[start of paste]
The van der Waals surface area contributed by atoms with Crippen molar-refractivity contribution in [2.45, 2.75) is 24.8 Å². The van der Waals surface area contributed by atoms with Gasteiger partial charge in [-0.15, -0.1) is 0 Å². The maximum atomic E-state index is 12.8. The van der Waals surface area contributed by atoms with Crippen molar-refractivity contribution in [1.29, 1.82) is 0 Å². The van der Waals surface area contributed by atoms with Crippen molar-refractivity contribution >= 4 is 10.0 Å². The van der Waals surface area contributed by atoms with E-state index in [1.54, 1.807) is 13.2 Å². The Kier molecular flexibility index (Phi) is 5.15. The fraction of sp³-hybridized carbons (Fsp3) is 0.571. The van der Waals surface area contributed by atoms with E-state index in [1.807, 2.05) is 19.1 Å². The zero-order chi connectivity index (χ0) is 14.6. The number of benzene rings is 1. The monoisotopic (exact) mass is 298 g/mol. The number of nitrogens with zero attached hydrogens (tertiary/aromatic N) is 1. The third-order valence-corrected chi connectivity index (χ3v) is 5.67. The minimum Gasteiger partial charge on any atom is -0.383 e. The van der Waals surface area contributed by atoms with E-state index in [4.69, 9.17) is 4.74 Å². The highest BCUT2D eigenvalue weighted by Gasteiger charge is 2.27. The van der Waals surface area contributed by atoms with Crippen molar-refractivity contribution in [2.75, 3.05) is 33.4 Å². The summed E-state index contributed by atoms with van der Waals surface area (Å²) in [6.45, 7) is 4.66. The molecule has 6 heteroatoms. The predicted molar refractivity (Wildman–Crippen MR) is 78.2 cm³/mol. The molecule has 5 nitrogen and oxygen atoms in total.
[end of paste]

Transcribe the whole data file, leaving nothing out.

The van der Waals surface area contributed by atoms with Crippen molar-refractivity contribution in [2.45, 2.75) is 24.8 Å². The van der Waals surface area contributed by atoms with Gasteiger partial charge in [-0.15, -0.1) is 0 Å². The maximum atomic E-state index is 12.8. The van der Waals surface area contributed by atoms with Crippen molar-refractivity contribution in [1.29, 1.82) is 0 Å². The van der Waals surface area contributed by atoms with Crippen molar-refractivity contribution >= 4 is 10.0 Å². The van der Waals surface area contributed by atoms with E-state index in [1.54, 1.807) is 13.2 Å². The Kier molecular flexibility index (Phi) is 5.15. The fraction of sp³-hybridized carbons (Fsp3) is 0.571. The van der Waals surface area contributed by atoms with E-state index in [1.807, 2.05) is 19.1 Å². The zero-order chi connectivity index (χ0) is 14.6. The number of benzene rings is 1. The monoisotopic (exact) mass is 298 g/mol. The number of nitrogens with zero attached hydrogens (tertiary/aromatic N) is 1. The third-order valence-corrected chi connectivity index (χ3v) is 5.67. The minimum Gasteiger partial charge on any atom is -0.383 e. The van der Waals surface area contributed by atoms with E-state index in [4.69, 9.17) is 4.74 Å². The highest BCUT2D eigenvalue weighted by Gasteiger charge is 2.27. The van der Waals surface area contributed by atoms with Crippen molar-refractivity contribution in [2.75, 3.05) is 33.4 Å². The summed E-state index contributed by atoms with van der Waals surface area (Å²) in [6.45, 7) is 4.66. The molecule has 6 heteroatoms. The predicted molar refractivity (Wildman–Crippen MR) is 78.2 cm³/mol. The molecule has 5 nitrogen and oxygen atoms in total.